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AB1011 Vitamin D Status – A Transversal Evaluation in Rheumatic Patients
  1. J.L. Borges1,
  2. S. Fernandes1,
  3. V. Vieira2,
  4. A. Cardoso3,
  5. H. Madeira1,
  6. M.J. Mediavilla1,
  7. R. Leitão1,
  8. C. Silva1,
  9. A. Faustino1
  1. 1Rheumatology, Instituto Português de Reumatologia, Lisbon
  2. 2Centro Hospitalar de Leiria, Leiria
  3. 3Nutrition, Instituto Português de Reumatologia, Lisbon, Portugal

Abstract

Background Vitamin D deficiency is a condition reported both in young adults and in elderly and institutionalized patients. It has been increasingly recognized and, although conflicting data subsists, hypovitaminosis D has been related to a variety of rheumatic conditions from osteoporosis (OP) to inflammatory diseases and generalized pain syndromes.

Objectives To assess vitamin D status in a rheumatic outpatient setting.

Methods Observational, transversal, retrospective study encompassing rheumatic outpatients with at least one 25-hidroxyvitamin D determination since 2014. Data ascertained included gender, age, parathyroid hormone (PTH) and vitamin D levels, rheumatic conditions (<3/patient), co morbidities and therapeutics. Bone mineral density was assessed by densitometry (DXA) and results classified as normal (Tscore >-1), osteopenia (-2.5<Tscore<-1) and osteoporosis (Tscore<-2.5). Statistics: Mann-Whitney, Kruskal-Wallis, ANOVA and Chi-Squared tests and Pearson's correlation; p<0.05. Software: SPSS 17.

Results 370 patients included, 87.3% female, mean age 64.9±13.9 years (y), 151 patients <65y. Most prevalent rheumatic conditions: osteoarthritis (OA; 47.8%), OP (43.5% - 33.5% of which with reported fractures), fibromyalgia (FM; 14.6%) and rheumatoid arthritis (RA; 13.2%); 43.9% patients had inflammatory diseases. Most common co morbidities: arterial hypertension (38.6%), dyslipidemia (32.4%) and depression (22.9%). 38.4% were on synthetic Disease Modifying Anti-Rheumatic Drugs (DMARD); 34.1% on corticosteroids (CTC), 49.2% on bisphosphonates (BF) and 69.5% on calcium/vitamin D (Ca/D) supplements. As for patients with available DXA, 41.4% were classified as having osteopenia and 43.6% as having osteoporosis. Mean vitamin D was 29.7±24.5μg/L; 65.4% patients had vitamin D levels <30μg/L. Mean PTH was 56.6±31.3ng/L and alkaline phosphatase (ALP) was 73.8±31.8U/L. In the group >65y, mean PTH was higher than in the <65y group (61.3±33.6 vs 49.7±26.1, p=0.015); 70.9% of the patients <65y and 61.6% of the patients >65y had vitamin D<30 – not significant. We compared vitamin D in OP vs OP with fractures vs OA vs associated OP/OA and found lower vitamin D levels in patients with isolated OA (38.7±32.5 vs 38.1±33.9 vs 25.9±23.3 vs 30.6±20.7, p=0.012); 76.6% with isolated OA had vitamin D<30. 55.7% of the patients on BF >5y, 61.2% on BF <5y and 72.3% without BF had vitamin D<30 (p=0.013). 68.7% in the group with inflammatory conditions and 62.9% in the group with non-inflammatory conditions had vitamin D <30 – not significant. We further compared vitamin D levels in OA vs AR, AR vs FM and OA vs FM, DMARD and CTC use and Ca/D supplementation and found no difference. There was a positive correlation between age and vitamin D (r=0.111, p=0.033), age and PTH (r=0.208, p=0.010) and vitamin D and ALP levels (r=0.311, p<0.0001).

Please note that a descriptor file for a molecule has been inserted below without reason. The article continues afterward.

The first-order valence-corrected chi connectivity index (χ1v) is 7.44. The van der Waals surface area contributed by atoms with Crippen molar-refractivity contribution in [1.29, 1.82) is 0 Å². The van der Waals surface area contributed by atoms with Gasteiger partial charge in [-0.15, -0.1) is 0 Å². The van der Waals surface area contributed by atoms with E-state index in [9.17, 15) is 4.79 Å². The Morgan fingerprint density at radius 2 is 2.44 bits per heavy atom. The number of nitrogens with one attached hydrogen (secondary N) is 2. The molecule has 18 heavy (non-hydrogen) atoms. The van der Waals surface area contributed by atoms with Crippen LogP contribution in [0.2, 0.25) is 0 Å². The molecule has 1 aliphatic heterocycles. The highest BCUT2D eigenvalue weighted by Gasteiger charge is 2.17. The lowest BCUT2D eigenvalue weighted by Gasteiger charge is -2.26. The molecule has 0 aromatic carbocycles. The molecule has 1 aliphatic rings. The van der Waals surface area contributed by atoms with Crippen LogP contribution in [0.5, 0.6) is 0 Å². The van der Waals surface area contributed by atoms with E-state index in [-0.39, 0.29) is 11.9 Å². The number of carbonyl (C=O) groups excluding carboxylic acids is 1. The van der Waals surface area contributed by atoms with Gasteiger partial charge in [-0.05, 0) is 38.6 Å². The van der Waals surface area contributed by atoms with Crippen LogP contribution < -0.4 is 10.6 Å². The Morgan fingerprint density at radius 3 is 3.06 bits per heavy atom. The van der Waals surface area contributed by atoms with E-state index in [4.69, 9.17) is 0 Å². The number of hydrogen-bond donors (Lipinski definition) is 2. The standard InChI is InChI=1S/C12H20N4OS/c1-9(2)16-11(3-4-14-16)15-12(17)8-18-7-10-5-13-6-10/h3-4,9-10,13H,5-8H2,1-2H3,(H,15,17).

Conclusions In this study, vitamin D levels <30μg/L were found in nearly 2/3 of patients, across disease groups. There was a tendency for higher vitamin D levels in elderly patients, in the group with OP comparing with OA and in the group on BF, which may be related to previous supplementation. A potential bias is the fact rheumatologists request vitamin D dosing in patients with risk factors/clinical features of hypovitaminosis.

Disclosure of Interest None declared

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